By Ashely Napier, SMDP intern

As residents continue to persevere through California’s second round of lockdown orders, local bicycle retailers are also trying to race through the hardships created by COVID-19.

Bicycle retailers and repair shops are essential businesses, meaning they are not subjected to the COVID closures that have been implemented in recent months. Despite being able to stay open to the public, many are facing unique challenges that prevent them from pursuing business as usual.

Ron Durgin, owner of The Bike Center in Downtown Santa Monica, has experienced many of the same challenges faced by his peers in the bike industry, but the longtime businessman believes he has made positive strides to keep his business going strong in recent times.

“Really early on, like in April, we were only open one day a week, then demand kept going up,” Durgin said, as he detailed how The Bike Center was eventually able to increase operating hours to six days a week by June.

Even with the recent rush of repairs and sales, Durgin has had to make serious changes to his open storefront, including closing the garage-style doors in an effort to limit the number of customers inside to just one at a time. He has also hired vendors to thoroughly clean the store and bikes with an EPA-approved sanitizing vaporizer and even went as far as remodeling the retail area to comply with the six-foot distancing mandate. But the biggest change to his shop, Durgin said, is that access to the bike lockers is currently closed to the public and he doesn’t envision them reopening anytime soon.

However, according to Durgin, “we are up more than double our normal volume,” and that doesn’t account for the rental side of his business, which he estimates has seen a 20% increase from years past.

Although the recent rental and sales numbers have been somewhat positive, Durgin explained his business is “way down” when you compare the stats to what a normal July in Santa Monica typically looks like.

Other cycle retailers are experiencing similar effects due to the lack of tourism, including Spokes ‘N Stuff owner Joey Harris, who owns three locations on the Westside in places like Santa Monica, Venice and on Melrose Avenue.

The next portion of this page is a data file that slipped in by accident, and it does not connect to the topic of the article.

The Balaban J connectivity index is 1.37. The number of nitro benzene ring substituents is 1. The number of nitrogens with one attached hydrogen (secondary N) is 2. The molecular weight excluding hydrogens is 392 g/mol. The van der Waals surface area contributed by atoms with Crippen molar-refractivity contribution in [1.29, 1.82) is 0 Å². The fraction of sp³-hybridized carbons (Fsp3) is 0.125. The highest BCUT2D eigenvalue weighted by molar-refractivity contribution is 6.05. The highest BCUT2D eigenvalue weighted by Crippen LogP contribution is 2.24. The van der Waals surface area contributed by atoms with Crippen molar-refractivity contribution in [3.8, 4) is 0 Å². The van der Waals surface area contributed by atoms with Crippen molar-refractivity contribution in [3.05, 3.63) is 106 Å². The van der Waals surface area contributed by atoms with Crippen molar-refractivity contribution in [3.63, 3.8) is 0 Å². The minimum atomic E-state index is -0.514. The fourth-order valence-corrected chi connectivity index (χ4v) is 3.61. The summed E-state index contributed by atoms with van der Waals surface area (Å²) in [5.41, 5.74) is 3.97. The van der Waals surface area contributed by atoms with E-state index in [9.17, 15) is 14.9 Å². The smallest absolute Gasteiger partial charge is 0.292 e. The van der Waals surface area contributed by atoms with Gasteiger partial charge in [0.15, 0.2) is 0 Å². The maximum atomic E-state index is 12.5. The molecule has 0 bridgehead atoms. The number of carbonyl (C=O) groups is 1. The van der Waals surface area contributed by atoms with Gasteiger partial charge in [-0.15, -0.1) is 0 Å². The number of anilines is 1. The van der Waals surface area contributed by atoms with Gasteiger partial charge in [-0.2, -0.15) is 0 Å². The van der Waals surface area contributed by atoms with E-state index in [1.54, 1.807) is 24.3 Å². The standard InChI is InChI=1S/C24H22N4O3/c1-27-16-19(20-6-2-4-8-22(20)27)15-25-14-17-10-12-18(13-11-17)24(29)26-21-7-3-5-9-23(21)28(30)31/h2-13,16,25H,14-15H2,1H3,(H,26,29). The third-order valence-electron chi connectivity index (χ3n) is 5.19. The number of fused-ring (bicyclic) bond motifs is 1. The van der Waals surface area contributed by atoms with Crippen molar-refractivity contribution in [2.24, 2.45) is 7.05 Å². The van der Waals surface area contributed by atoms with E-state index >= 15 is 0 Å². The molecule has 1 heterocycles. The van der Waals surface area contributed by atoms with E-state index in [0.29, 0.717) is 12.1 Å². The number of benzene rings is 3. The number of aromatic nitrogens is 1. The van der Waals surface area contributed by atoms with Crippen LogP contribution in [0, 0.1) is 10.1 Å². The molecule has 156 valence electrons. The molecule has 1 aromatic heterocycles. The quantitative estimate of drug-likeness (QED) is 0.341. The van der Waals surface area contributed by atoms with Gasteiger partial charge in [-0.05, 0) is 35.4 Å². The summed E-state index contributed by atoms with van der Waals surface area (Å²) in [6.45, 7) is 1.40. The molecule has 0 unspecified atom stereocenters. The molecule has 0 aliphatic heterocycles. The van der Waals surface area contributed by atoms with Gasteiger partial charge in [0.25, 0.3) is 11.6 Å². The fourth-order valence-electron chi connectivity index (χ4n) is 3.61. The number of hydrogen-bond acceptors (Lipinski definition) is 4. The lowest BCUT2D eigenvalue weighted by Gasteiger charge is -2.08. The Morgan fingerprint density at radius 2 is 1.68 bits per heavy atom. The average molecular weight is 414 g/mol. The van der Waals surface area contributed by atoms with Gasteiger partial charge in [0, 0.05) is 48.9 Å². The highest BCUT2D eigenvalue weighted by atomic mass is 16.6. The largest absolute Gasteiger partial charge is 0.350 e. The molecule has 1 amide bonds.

Harris said his Santa Monica location is experiencing a 75 percent decrease in revenue, which he attributes to both a lack of tourism and residents wanting to stay indoors. Harris added his Venice location was hit hardest by the downtick in tourism and shared he is only able to keep it open on weekends at the moment, while he is struggling to keep his Santa Monica location open seven days a week.

Harris believes there is a double standard since he is taking steps to keep his business clean and safe, but there are no health regulations imposed on dockless scooters and bicycles seen around the city.

“I am very disappointed in the dockless scooters and bicycles,” Harris says. Because, while he is sanitizing his bicycles after every use, “those (scooters) are the ones that are spreading the virus from person to person. I think that there is something wrong with that.”

As he detailed the ramifications of forcibly closing businesses to abide by COVID-19 regulations, and how local officials have not provided enough protection for small businesses during recent looting attempts, Harris said he wants to see local and federal officials protect small businesses like his own, because he believes the government is treating small businesses, “like sacrificial lambs,” during an era of economic uncertainty.